The unparalleled growth in home prices over the past year is expected to slow further, with the pool of buyers not deep enough to absorb the amount of stock sellers are likely to unleash once the lockdowns end.
Buyers are already being left behind by the rapid escalation in prices, according to CoreLogic.
While the housing market has remained resilient despite the delta outbreak, it has already started to cool, with national home dwelling values rising by just 1.5 per cent in August – the slowest pace since January when it rose by 2.8 per cent, the CoreLogic home value index shows.
Over the year, the median home value nationwide soared by 18.4 per cent – the fastest growth in 32 years.
CoreLogic research director Tim Lawless said the slowdown in the monthly growth pace has more to do with worsening affordability constraints than ongoing lockdowns.
“When you look at the wages growth figures rising about 1.7 per cent per annum, and the fact that national housing values rose more than 18 per cent – that’s 11 times the rate of wages growth, so it stands to reason that fewer people are going to have access to the deposits needed to enter the marketplace,” he said.
“We’ve already seen the number of second-home or subsequent buyers start to fade and first home buyer activity has been trending lower since late last year as stimulus wound down, so there are signs that demand is slowing.”
Housing finance data shows the number of people buying their second or subsequent homes has slowed from a peak of 24 per cent during the October quarter last year to less than half, at 10 per cent, in the three months to June, Mr Lawless said.
Perth results withheld
Sydney, Melbourne and Canberra also posted a slower growth month on month, while the lockdown-free capitals, except Darwin, also recorded rises.
Over August, Sydney’s home price growth slowed by 20 basis points to 1.8 per cent, Melbourne eased by 10 basis points to 1.2 per cent and Canberra by 40 basis points to 2.2 per cent.
Hobart rose by 60 basis points to 2.3 per cent, Adelaide gained 20 basis points to 1.9 per cent and Brisbane was stable at 2 per cent.
CoreLogic has withheld the Perth and regional Western Australia index results pending the resolution of a divergence from other housing market measurements in WA.
Mr Lawless said while demand from local buyers has supported the housing market during the pandemic, it may not be enough to plug the hole left by the lack of international migration amid the border closure.
“We know that roughly 40 per cent of migrants coming into Australia pre-COVID-19 were permanent migrants, and they tend to rent first before gradually buying a home, so arguably with borders remaining closed for so long now, the impact is flowing through to less buying activity,” he said.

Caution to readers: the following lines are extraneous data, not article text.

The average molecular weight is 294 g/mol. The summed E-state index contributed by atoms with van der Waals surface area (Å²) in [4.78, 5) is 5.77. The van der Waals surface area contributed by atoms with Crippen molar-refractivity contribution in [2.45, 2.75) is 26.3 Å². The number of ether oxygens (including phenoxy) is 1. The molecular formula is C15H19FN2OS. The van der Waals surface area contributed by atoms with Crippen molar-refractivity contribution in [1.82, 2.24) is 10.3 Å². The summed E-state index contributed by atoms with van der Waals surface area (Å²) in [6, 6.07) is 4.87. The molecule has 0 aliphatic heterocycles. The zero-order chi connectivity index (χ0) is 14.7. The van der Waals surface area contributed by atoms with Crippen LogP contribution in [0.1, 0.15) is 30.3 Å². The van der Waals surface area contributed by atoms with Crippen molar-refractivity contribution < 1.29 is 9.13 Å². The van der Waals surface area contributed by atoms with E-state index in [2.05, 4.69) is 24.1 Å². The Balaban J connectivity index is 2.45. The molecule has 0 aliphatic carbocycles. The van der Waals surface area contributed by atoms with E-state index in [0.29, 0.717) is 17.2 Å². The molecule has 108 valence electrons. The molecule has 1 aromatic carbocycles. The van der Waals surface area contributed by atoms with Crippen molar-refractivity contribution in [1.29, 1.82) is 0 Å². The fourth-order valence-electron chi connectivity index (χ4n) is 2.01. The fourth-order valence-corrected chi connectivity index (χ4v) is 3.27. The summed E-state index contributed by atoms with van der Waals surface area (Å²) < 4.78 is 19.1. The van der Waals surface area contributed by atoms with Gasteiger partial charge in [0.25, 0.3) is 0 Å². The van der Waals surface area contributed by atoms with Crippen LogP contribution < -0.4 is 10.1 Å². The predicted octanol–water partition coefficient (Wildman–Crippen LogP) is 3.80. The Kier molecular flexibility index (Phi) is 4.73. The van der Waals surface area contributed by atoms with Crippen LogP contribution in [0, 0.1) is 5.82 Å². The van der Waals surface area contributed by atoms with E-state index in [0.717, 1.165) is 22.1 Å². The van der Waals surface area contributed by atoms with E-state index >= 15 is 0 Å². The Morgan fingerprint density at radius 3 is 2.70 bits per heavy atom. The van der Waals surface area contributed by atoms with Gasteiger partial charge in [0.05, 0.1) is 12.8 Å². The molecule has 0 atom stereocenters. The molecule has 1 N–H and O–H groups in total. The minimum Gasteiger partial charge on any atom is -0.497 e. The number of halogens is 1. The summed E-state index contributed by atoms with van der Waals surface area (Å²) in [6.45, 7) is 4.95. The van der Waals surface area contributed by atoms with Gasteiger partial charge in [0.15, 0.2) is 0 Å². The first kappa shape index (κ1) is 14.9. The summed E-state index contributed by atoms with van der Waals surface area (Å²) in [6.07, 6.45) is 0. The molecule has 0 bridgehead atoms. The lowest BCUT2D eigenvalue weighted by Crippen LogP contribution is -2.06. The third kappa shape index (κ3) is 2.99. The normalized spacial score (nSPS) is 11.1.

“Until we start to see signs that international borders may reopen, which looks like it’s some time away, I don’t think we’ll see replenishment of that level of demand.
“So at this point, local demand is diminishing, and not surprisingly. Where’s the new demand going to come from?”
And if the flood of new listings do eventuate once the lockdowns are lifted, the lower demand may help rebalance the market, Mr Lawless said.
“If I’m right, and we do see a bounce back in new listings, we may not see demand rise at the same rate, partly because demand hasn’t been interrupted as significantly as listing numbers, so there’s not as much pent-up demand,” he said.
“So if the lift in listing numbers is not met by a rise in demand, it could be another sign that this upward growth in housing prices will be dampened a bit further.”
This could also mean better conditions for buyers who have been pressured to offer higher prices due to fierce competition.
“I think this will help rebalance the market, which is a positive outcome,” Mr Lawless said.
“It’s been a seller’s market for a long time and buyers are still feeling this sense of urgency that’s supporting upwards pressure on housing prices.
“But as soon as we start to see listing numbers rising against lower demand, then I think that’s a pretty clear sign that we’re probably starting to see a bit more normalisation coming back to the relationship between buyers and sellers.”
This article is from Australian Financial Review, please click the following link for the original article: https://www.afr.com/property/residential/weaker-demand-higher-stock-to-slow-house-price-growth-20210901-p58npj